Link to article: http://www.press-citizen.com/story/news/local/2015/04/07/university-iowa-go-tobacco-free/25420109/
The Register still has it wrong. (“Churches cross line with political endorsements”, 4/9/2015 – see link below.) Churches with ministers who advocate for specific candidates should be allowed to be tax exempt. But donors who contribute to them should not get a charitable tax deduction.
There are two types of tax-exempt organizations. First, there are the Charitable, Religious and Educational organizations, (tax code 501c3 organizations), that pay no income taxes, (and often don’t pay other taxes), plus donors get a charitable tax deduction on their income taxes for the amount of their contribution. Second, there are all other tax-exempt organizations that pay no income taxes, (and often don’t pay other taxes), but donors do NOT get a charitable deduction. They are properly classified as tax exempt, since they are organized to not make any kind of profit, but their activities are not charitable, so no charitable tax deduction is given.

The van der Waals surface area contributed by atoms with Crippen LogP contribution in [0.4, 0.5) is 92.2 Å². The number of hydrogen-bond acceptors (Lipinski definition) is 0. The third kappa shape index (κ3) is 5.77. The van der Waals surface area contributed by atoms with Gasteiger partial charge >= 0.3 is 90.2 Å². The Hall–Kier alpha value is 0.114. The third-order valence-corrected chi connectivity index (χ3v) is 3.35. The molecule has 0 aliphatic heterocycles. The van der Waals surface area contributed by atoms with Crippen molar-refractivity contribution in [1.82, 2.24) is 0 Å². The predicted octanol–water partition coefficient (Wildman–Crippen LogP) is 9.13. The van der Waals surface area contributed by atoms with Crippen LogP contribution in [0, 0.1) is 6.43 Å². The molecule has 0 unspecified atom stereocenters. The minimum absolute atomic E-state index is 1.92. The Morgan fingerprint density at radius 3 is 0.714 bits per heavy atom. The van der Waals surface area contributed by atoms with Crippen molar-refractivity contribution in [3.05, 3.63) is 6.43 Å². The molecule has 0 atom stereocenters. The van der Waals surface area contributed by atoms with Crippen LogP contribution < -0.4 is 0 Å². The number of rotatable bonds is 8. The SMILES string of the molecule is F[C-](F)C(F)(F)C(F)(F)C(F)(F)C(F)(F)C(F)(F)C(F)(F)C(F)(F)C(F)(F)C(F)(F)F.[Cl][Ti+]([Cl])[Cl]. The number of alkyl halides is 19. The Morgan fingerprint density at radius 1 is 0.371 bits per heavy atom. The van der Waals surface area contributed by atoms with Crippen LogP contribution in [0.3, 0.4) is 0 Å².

There are many tax exempt organizations that do not make any profit, but that are not charitable and whose donors don’t get a tax deduction. They include Rotary clubs, political parties, country clubs, political issue organizations, chambers of commerce, special interest clubs, etc. None of them try to make any profit, but they are not charitable.
To the extent that any not-for-profit organization advocates for or against specific candidates, that organization is not doing charitable work. It is doing political work. Under the principle of equal treatment under the law, donors to churches that advocate for specific candidates should not get a charitable tax deduction. If a church wants its donors to receive a charitable tax deduction for contributions made, then the minister should not advocate for candidates from the pulpit, or through any other communication from the church.
Link to Register editorial: http://www.desmoinesregister.com/story/opinion/editorials/caucus/2015/04/08/rgisters-editorial-churches-cross-line-political-endorsements/25500433/